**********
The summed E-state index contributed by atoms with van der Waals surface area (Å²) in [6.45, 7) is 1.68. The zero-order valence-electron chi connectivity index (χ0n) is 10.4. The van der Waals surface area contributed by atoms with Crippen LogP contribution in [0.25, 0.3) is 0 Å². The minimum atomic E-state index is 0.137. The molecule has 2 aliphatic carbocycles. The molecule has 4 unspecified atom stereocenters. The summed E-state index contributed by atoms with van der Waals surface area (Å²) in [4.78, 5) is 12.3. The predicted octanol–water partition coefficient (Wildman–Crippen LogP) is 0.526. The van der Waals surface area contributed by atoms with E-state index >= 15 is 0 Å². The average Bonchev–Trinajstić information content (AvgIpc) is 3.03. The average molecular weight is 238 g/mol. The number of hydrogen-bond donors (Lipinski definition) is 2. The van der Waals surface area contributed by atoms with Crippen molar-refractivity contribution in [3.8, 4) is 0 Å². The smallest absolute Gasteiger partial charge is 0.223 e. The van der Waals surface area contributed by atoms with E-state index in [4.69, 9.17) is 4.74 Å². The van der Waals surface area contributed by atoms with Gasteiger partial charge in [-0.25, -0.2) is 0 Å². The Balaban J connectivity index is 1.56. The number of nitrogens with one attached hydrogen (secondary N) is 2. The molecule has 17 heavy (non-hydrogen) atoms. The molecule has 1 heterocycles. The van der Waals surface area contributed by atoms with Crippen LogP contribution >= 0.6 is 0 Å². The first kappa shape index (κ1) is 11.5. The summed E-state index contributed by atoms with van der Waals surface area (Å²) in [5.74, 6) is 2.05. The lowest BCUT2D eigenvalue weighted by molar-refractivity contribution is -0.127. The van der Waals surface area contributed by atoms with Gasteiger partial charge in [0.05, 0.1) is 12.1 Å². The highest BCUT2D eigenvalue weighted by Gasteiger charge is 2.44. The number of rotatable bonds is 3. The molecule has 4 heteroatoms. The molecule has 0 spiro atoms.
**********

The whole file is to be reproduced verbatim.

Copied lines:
The summed E-state index contributed by atoms with van der Waals surface area (Å²) in [6.45, 7) is 1.68. The zero-order valence-electron chi connectivity index (χ0n) is 10.4. The van der Waals surface area contributed by atoms with Crippen LogP contribution in [0.25, 0.3) is 0 Å². The minimum atomic E-state index is 0.137. The molecule has 2 aliphatic carbocycles. The molecule has 4 unspecified atom stereocenters. The summed E-state index contributed by atoms with van der Waals surface area (Å²) in [4.78, 5) is 12.3. The predicted octanol–water partition coefficient (Wildman–Crippen LogP) is 0.526. The van der Waals surface area contributed by atoms with E-state index >= 15 is 0 Å². The average Bonchev–Trinajstić information content (AvgIpc) is 3.03. The average molecular weight is 238 g/mol. The number of hydrogen-bond donors (Lipinski definition) is 2. The van der Waals surface area contributed by atoms with Crippen molar-refractivity contribution in [3.8, 4) is 0 Å². The smallest absolute Gasteiger partial charge is 0.223 e. The van der Waals surface area contributed by atoms with E-state index in [4.69, 9.17) is 4.74 Å². The van der Waals surface area contributed by atoms with Gasteiger partial charge in [-0.25, -0.2) is 0 Å². The Balaban J connectivity index is 1.56. The number of nitrogens with one attached hydrogen (secondary N) is 2. The molecule has 17 heavy (non-hydrogen) atoms. The molecule has 1 heterocycles. The van der Waals surface area contributed by atoms with Crippen LogP contribution >= 0.6 is 0 Å². The first kappa shape index (κ1) is 11.5. The summed E-state index contributed by atoms with van der Waals surface area (Å²) in [5.74, 6) is 2.05. The lowest BCUT2D eigenvalue weighted by molar-refractivity contribution is -0.127. The van der Waals surface area contributed by atoms with Gasteiger partial charge in [0.05, 0.1) is 12.1 Å². The highest BCUT2D eigenvalue weighted by Gasteiger charge is 2.44. The number of rotatable bonds is 3. The molecule has 4 heteroatoms. The molecule has 0 spiro atoms.